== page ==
DENMARK – Denmark's financial regulator has given pension funds until the middle of this year to set out exactly how they value their alternative investments, such as infrastructure and renewable energy projects.

In a letter to the country's lateral pension funds and life insurers, the Danish FSA (Finanstilsynet) said market conditions for alternatives had led to uncertainty over valuations and solvency calculations.

It said the supervisory boards of the pension funds and life insurers must submit statements addressing various aspects of alternatives valuation by 1 July 2013.

The regulator said: "The market conditions surrounding alternative investments is considered to give rise to model risk – [in other words], uncertainty about the correct valuation and consequently the actual accounting and solvency value."

The statements from pension funds and insurers will have to give information on seven points outlined by the regulator.

The points call for information on the alternative investments themselves, how often and how they are valued, how the relationship between risk and return is assessed and how the institutions quantify solvency requirements for the various alternative investments.

The current low level of interest rates in Denmark and the euro-zone, coupled with the fact it could last for some time, had increasingly challenged labour-market pension funds and life insurers, the FSA said.

It added that more and more companies were shifting parts of their investment portfolios from traditional assets to alternatives, including infrastructure, renewal energy projects and structured bank loans, as well as new growth markets.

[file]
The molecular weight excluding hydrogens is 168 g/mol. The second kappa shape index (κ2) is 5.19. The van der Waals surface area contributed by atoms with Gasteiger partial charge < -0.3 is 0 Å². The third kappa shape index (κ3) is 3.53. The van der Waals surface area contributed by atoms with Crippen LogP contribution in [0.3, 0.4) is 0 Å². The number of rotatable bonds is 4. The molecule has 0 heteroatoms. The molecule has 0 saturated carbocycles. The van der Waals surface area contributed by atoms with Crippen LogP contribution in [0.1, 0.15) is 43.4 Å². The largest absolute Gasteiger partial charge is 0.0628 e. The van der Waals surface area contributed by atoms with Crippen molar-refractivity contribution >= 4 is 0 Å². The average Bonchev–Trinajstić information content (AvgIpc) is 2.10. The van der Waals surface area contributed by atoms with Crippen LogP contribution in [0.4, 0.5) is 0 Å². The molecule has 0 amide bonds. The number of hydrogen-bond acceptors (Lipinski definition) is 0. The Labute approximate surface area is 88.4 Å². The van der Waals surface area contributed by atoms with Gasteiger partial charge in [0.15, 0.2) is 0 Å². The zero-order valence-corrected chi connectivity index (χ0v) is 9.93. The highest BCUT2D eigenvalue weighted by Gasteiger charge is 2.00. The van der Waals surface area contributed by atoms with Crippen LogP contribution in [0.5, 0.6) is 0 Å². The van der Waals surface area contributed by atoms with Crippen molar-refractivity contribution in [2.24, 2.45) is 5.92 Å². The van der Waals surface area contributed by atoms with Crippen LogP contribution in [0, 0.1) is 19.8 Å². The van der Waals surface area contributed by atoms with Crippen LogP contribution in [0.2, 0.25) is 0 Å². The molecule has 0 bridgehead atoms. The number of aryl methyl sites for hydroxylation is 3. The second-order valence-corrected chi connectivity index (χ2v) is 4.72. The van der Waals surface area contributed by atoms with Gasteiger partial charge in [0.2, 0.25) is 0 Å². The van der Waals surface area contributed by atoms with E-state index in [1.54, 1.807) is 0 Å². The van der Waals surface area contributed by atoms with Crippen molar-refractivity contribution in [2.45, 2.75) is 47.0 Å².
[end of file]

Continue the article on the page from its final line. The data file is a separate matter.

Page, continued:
The institutions were aiming to reap a higher investment return from these assets compared with traditional investments while expecting the benefits of a more diversified portfolio, it noted.

"The higher expected return from these alternative investments is partly due to the fact that the market these assets are traded in is not as deep, liquid or transparent as the market for traditional investment products," it said.

Investors demand a liquidity risk premium for this risk, it pointed out.

"Another characteristic of alternative investments is that they are typically long term, which gives rise to other risk premia," the regulator said.

The other risks associated with these investments, such as credit risk, political and currency risk, all had to be compensated by risk premia, it said.

According to accounting regulations, where there is no relevant market, the fair value of financial instruments must be determined using a valuation technique, the watchdog said.

This has to take in all factors – including current observable market data – that is likely to affect fair value.

"In this way," the regulator said, "it should be ensured that investment assets are valued at the price that would result from a transaction on the accounting date between knowledgeable, willing parties operating according to normal commercial considerations."